[Tutor] How to reuse code in Python

Negroup - negroup at gmail.com
Tue Nov 29 13:20:16 CET 2005

2005/11/29, Kent Johnson <kent37 at tds.net>:
> Negroup - wrote:

> Obviously this doesn't do what you want. The problem is that class A is seeing the limit defined in it's module. 'global' variables in Python actually have module scope, there is no truly global scope in Python (OK, there's the __builtin__ scope, but this is a beginner's list!)
> IMO the best solution is to pass limit as a parameter to A's constructor and save it as an instance attribute:
> class A:
>   def __init__(self, limit):
>     self.limit = limit
>     self.num = 20
>   def info(self):
>     return self.limit
>   def inc_num(self):
>     self.num += 1
>   def check(self):
>     return self.num > self.limit
> Now you can create whatever kind of A's you want:
> from module import A
> a = A(30)
> etc.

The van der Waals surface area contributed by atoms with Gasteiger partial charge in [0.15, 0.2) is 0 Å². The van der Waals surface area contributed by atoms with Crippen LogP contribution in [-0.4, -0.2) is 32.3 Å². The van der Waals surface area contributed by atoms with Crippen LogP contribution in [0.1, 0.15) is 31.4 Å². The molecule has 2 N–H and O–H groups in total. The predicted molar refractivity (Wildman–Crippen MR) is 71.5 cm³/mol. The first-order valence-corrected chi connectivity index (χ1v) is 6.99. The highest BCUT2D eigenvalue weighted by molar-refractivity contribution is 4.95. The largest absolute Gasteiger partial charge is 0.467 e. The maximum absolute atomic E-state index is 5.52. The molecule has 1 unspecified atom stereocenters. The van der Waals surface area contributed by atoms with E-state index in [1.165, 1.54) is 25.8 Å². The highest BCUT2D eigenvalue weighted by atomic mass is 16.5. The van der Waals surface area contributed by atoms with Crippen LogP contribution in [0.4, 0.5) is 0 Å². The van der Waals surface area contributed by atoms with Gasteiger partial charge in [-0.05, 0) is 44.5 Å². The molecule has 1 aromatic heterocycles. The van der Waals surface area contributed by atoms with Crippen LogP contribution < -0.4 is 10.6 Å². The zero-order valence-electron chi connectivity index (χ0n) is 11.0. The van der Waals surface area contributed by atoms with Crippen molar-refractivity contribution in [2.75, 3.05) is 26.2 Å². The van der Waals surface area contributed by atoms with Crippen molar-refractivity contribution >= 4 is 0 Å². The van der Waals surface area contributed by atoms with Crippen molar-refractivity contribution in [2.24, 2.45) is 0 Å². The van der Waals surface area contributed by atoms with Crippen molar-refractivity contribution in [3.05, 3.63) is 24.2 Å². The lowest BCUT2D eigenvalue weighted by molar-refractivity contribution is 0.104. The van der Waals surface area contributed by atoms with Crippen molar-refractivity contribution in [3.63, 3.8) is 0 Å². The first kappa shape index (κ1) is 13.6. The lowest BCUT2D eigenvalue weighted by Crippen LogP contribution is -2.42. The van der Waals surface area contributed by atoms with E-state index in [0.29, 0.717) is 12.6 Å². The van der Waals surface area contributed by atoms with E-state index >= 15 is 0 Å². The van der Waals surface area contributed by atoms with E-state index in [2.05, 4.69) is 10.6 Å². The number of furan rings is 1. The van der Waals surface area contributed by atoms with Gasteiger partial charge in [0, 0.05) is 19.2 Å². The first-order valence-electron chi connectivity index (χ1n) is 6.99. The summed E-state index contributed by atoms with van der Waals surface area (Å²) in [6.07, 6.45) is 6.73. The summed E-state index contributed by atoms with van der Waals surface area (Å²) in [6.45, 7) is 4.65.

This is true. However following this approach I have touched the code
in module.py (the original), and I'd avoid to do that.

> Another way to do this is to make limit a class attribute. Then you can change it in subclasses:



A way I found is to import module directly and then simply assign to
it the property limit:
>>> import module
>>> module.limit = 25
>>> a = module.A()
>>> b = module.A()
(25, 25)

This however has a side effect (that luckily is not a big problem,
because I don't need to change limit after the first time):
>>> module.limit = 26
>>> a.info(), b.info()
(26, 26)

> > where is the value 30 coming from?
> from module.limit.

I have some difficulties understanding this. In my previous post the
syntax is: from module import A and so 'module' is not imported.

Thanks for your attention

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